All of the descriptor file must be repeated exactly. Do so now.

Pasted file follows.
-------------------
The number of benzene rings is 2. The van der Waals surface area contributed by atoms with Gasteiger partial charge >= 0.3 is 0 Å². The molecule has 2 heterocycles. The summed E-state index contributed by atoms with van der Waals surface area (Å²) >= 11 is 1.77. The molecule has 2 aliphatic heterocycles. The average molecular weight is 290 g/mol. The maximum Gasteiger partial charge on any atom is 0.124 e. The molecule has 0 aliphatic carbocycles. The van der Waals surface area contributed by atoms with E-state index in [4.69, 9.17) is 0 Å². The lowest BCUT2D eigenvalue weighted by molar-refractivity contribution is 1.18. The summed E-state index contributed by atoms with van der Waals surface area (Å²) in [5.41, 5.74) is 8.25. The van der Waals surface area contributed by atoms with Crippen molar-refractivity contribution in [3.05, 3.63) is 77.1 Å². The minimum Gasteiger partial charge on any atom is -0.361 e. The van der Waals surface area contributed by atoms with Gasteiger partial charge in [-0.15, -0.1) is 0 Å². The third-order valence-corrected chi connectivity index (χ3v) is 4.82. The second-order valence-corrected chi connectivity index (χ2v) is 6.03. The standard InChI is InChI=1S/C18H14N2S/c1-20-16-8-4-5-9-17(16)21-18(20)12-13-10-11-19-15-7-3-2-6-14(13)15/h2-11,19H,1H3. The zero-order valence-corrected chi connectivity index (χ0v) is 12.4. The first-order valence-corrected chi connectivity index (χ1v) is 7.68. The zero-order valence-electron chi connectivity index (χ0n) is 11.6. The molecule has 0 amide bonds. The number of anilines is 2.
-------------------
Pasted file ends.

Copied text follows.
The number of benzene rings is 2. The van der Waals surface area contributed by atoms with Gasteiger partial charge >= 0.3 is 0 Å². The molecule has 2 heterocycles. The summed E-state index contributed by atoms with van der Waals surface area (Å²) >= 11 is 1.77. The molecule has 2 aliphatic heterocycles. The average molecular weight is 290 g/mol. The maximum Gasteiger partial charge on any atom is 0.124 e. The molecule has 0 aliphatic carbocycles. The van der Waals surface area contributed by atoms with E-state index in [4.69, 9.17) is 0 Å². The lowest BCUT2D eigenvalue weighted by molar-refractivity contribution is 1.18. The summed E-state index contributed by atoms with van der Waals surface area (Å²) in [5.41, 5.74) is 8.25. The van der Waals surface area contributed by atoms with Crippen molar-refractivity contribution in [3.05, 3.63) is 77.1 Å². The minimum Gasteiger partial charge on any atom is -0.361 e. The van der Waals surface area contributed by atoms with Gasteiger partial charge in [-0.15, -0.1) is 0 Å². The third-order valence-corrected chi connectivity index (χ3v) is 4.82. The second-order valence-corrected chi connectivity index (χ2v) is 6.03. The standard InChI is InChI=1S/C18H14N2S/c1-20-16-8-4-5-9-17(16)21-18(20)12-13-10-11-19-15-7-3-2-6-14(13)15/h2-11,19H,1H3. The zero-order valence-corrected chi connectivity index (χ0v) is 12.4. The first-order valence-corrected chi connectivity index (χ1v) is 7.68. The zero-order valence-electron chi connectivity index (χ0n) is 11.6. The molecule has 0 amide bonds. The number of anilines is 2.